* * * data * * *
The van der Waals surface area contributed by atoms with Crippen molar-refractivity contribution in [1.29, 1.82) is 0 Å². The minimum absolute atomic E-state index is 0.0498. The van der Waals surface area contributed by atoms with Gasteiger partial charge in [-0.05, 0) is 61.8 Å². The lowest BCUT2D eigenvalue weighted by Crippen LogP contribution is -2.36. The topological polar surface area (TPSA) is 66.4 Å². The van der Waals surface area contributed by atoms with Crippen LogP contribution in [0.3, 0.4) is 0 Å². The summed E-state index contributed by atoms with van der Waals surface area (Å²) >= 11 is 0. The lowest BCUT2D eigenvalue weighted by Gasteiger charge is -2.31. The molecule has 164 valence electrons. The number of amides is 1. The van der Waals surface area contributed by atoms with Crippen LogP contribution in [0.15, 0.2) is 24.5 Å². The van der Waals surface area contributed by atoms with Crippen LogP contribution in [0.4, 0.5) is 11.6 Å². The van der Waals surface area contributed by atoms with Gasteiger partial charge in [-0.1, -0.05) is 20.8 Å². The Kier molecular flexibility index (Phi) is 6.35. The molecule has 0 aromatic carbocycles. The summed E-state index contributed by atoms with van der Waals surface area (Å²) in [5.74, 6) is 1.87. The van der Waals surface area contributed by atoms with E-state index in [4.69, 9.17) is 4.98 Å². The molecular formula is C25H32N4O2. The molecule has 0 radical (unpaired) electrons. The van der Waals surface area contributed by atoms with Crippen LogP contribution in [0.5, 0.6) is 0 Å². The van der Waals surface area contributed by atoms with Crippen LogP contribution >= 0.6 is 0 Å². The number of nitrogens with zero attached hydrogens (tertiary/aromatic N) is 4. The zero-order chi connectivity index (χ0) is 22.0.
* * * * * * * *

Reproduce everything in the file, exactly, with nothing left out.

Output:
The van der Waals surface area contributed by atoms with Crippen molar-refractivity contribution in [1.29, 1.82) is 0 Å². The minimum absolute atomic E-state index is 0.0498. The van der Waals surface area contributed by atoms with Gasteiger partial charge in [-0.05, 0) is 61.8 Å². The lowest BCUT2D eigenvalue weighted by Crippen LogP contribution is -2.36. The topological polar surface area (TPSA) is 66.4 Å². The van der Waals surface area contributed by atoms with Crippen LogP contribution in [0.3, 0.4) is 0 Å². The summed E-state index contributed by atoms with van der Waals surface area (Å²) >= 11 is 0. The lowest BCUT2D eigenvalue weighted by Gasteiger charge is -2.31. The molecule has 164 valence electrons. The number of amides is 1. The van der Waals surface area contributed by atoms with Crippen LogP contribution in [0.15, 0.2) is 24.5 Å². The van der Waals surface area contributed by atoms with Crippen LogP contribution in [0.4, 0.5) is 11.6 Å². The van der Waals surface area contributed by atoms with Gasteiger partial charge in [-0.1, -0.05) is 20.8 Å². The Kier molecular flexibility index (Phi) is 6.35. The molecule has 0 aromatic carbocycles. The summed E-state index contributed by atoms with van der Waals surface area (Å²) in [5.74, 6) is 1.87. The van der Waals surface area contributed by atoms with E-state index in [4.69, 9.17) is 4.98 Å². The molecular formula is C25H32N4O2. The molecule has 0 radical (unpaired) electrons. The van der Waals surface area contributed by atoms with Crippen LogP contribution in [0.5, 0.6) is 0 Å². The van der Waals surface area contributed by atoms with Crippen LogP contribution >= 0.6 is 0 Å². The number of nitrogens with zero attached hydrogens (tertiary/aromatic N) is 4. The zero-order chi connectivity index (χ0) is 22.0.